The possibility of discovering your English roots by matching a Britton family in England whose ancestry is known and documented.
The test will be conducted by Family Tree DNA of Houston, Texas, the world's leading testing company for DNA Surname projects.
We recommend the largest number of markers that you can afford, since most serious researchers will eventually upgrade to 67 or 111 markers.
For answers to frequently asked questions on DNA testing, please see page 7 at this website.
Click here to place an order for a DNA test at Family Tree DNA.
Dr. Elizabeth Lindsey Britton, Administrator, Britton@one-name.org
Mr. Keith Britton, Co-Administrator
DNA Testing & Genealogy Before 1500:
Hereditary surnames began to appear in Britain after the Norman Conquest, but the process was slow and several centuries would pass before surnames were fully established throughout the country. As a general rule, we can say that in 1100, few people had surnames, while most people had them by 1400. Since surnames are the primary tool used in tracing lineages, genealogy has long been defined by the study of surnames. The challenge for family historians is that between 1066 and the inception of parish registers in 1538, only a small percentage of the population of England was ever mentioned in official records. For all practical purposes, therefore, the genealogical period for the majority of people of English descent begins somewhere between 1500 and 1600 at the earliest and often much later than that, depending on family status and the availability of surviving records in the area of residence.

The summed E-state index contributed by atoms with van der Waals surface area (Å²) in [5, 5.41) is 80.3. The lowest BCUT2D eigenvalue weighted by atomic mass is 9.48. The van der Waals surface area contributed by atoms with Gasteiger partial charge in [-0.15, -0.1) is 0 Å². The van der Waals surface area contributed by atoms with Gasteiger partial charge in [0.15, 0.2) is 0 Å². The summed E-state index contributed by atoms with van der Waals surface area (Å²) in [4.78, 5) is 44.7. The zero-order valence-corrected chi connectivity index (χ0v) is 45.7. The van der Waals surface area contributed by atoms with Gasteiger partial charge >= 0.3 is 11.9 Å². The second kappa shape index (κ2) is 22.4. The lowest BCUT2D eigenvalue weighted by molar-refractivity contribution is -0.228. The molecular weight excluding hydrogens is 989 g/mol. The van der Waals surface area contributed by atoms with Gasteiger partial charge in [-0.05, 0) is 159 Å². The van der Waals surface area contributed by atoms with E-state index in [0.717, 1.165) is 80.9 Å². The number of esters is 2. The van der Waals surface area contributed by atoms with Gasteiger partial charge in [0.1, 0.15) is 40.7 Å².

As the lists on page 6 of thsi web site indicate, there were many prominent Brittons living in England during the mediaeval period, especially in the eastern and southwestern counties. Although the extinction rate for male lines is high, it is reasonable to assume that at least some of these Brittons have Britton descendants living today either in the British Isles or former British colonies. Others may have links to western France or the Channel Islands.
Because of the dearth of records pertaining to commoners before 1538, DNA testing offers the only realistic possibility of connecting mediaeval Brittons with their modern descendants; however, success in such a venture will require the co-operation of everyone who has information to share or who is willing to participate in testing. If, for example, we can find men with proven lines of descent from any of the ancient families of Britton, then their DNA signature (and, by proxy, the DNA signaure of their mediaeval Britton forebears) can be determined by testing and once that signature has been established, other descendants can be easily recognized even if they know nothing about their ancestry.